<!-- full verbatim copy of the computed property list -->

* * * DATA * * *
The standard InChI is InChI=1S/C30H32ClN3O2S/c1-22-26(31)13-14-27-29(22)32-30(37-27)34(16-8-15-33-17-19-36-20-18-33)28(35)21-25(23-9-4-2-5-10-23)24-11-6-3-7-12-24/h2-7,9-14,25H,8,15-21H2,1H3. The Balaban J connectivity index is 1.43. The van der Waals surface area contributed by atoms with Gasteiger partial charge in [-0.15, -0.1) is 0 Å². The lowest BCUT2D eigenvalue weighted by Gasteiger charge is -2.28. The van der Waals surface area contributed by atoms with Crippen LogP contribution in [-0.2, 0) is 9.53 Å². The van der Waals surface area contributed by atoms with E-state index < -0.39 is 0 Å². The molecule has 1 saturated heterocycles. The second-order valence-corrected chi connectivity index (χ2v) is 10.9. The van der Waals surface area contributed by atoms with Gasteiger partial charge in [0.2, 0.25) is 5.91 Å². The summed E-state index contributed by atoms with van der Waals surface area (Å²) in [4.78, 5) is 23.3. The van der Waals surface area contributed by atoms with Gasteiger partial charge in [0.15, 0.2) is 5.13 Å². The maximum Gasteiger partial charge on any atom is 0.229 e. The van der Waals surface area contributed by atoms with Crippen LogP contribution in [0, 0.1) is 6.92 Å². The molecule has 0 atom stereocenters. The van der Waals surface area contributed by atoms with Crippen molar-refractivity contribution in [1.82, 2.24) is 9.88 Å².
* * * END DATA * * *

The standard InChI is InChI=1S/C30H32ClN3O2S/c1-22-26(31)13-14-27-29(22)32-30(37-27)34(16-8-15-33-17-19-36-20-18-33)28(35)21-25(23-9-4-2-5-10-23)24-11-6-3-7-12-24/h2-7,9-14,25H,8,15-21H2,1H3. The Balaban J connectivity index is 1.43. The van der Waals surface area contributed by atoms with Gasteiger partial charge in [-0.15, -0.1) is 0 Å². The lowest BCUT2D eigenvalue weighted by Gasteiger charge is -2.28. The van der Waals surface area contributed by atoms with Crippen LogP contribution in [-0.2, 0) is 9.53 Å². The van der Waals surface area contributed by atoms with E-state index < -0.39 is 0 Å². The molecule has 1 saturated heterocycles. The second-order valence-corrected chi connectivity index (χ2v) is 10.9. The van der Waals surface area contributed by atoms with Gasteiger partial charge in [0.2, 0.25) is 5.91 Å². The summed E-state index contributed by atoms with van der Waals surface area (Å²) in [4.78, 5) is 23.3. The van der Waals surface area contributed by atoms with Gasteiger partial charge in [0.15, 0.2) is 5.13 Å². The maximum Gasteiger partial charge on any atom is 0.229 e. The van der Waals surface area contributed by atoms with Crippen LogP contribution in [0, 0.1) is 6.92 Å². The molecule has 0 atom stereocenters. The van der Waals surface area contributed by atoms with Crippen molar-refractivity contribution in [1.82, 2.24) is 9.88 Å².